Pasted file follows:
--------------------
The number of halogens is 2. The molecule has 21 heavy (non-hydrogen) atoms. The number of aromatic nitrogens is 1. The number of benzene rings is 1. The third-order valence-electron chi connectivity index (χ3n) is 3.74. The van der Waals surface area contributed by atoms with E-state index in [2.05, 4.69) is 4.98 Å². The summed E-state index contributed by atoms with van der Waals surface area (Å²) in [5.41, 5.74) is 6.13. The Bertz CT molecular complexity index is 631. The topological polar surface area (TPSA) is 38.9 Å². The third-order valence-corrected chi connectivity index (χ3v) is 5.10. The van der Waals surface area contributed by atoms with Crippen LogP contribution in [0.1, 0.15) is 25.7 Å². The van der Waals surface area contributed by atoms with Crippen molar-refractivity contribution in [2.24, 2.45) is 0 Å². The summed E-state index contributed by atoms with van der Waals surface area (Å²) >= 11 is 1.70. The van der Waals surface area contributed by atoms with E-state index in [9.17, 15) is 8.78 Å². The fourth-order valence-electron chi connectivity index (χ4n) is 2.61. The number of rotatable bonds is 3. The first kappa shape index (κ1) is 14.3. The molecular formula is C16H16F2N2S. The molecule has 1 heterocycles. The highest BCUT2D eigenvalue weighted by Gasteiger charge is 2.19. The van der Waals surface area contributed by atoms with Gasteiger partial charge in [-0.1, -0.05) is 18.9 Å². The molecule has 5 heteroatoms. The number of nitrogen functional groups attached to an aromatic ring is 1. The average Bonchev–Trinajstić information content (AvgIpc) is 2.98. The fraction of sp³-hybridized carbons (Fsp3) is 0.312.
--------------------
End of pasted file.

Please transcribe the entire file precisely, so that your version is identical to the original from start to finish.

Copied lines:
The number of halogens is 2. The molecule has 21 heavy (non-hydrogen) atoms. The number of aromatic nitrogens is 1. The number of benzene rings is 1. The third-order valence-electron chi connectivity index (χ3n) is 3.74. The van der Waals surface area contributed by atoms with E-state index in [2.05, 4.69) is 4.98 Å². The summed E-state index contributed by atoms with van der Waals surface area (Å²) in [5.41, 5.74) is 6.13. The Bertz CT molecular complexity index is 631. The topological polar surface area (TPSA) is 38.9 Å². The third-order valence-corrected chi connectivity index (χ3v) is 5.10. The van der Waals surface area contributed by atoms with Crippen LogP contribution in [0.1, 0.15) is 25.7 Å². The van der Waals surface area contributed by atoms with Crippen molar-refractivity contribution in [2.24, 2.45) is 0 Å². The summed E-state index contributed by atoms with van der Waals surface area (Å²) >= 11 is 1.70. The van der Waals surface area contributed by atoms with E-state index in [9.17, 15) is 8.78 Å². The fourth-order valence-electron chi connectivity index (χ4n) is 2.61. The number of rotatable bonds is 3. The first kappa shape index (κ1) is 14.3. The molecular formula is C16H16F2N2S. The molecule has 1 heterocycles. The highest BCUT2D eigenvalue weighted by Gasteiger charge is 2.19. The van der Waals surface area contributed by atoms with Gasteiger partial charge in [-0.1, -0.05) is 18.9 Å². The molecule has 5 heteroatoms. The number of nitrogen functional groups attached to an aromatic ring is 1. The average Bonchev–Trinajstić information content (AvgIpc) is 2.98. The fraction of sp³-hybridized carbons (Fsp3) is 0.312.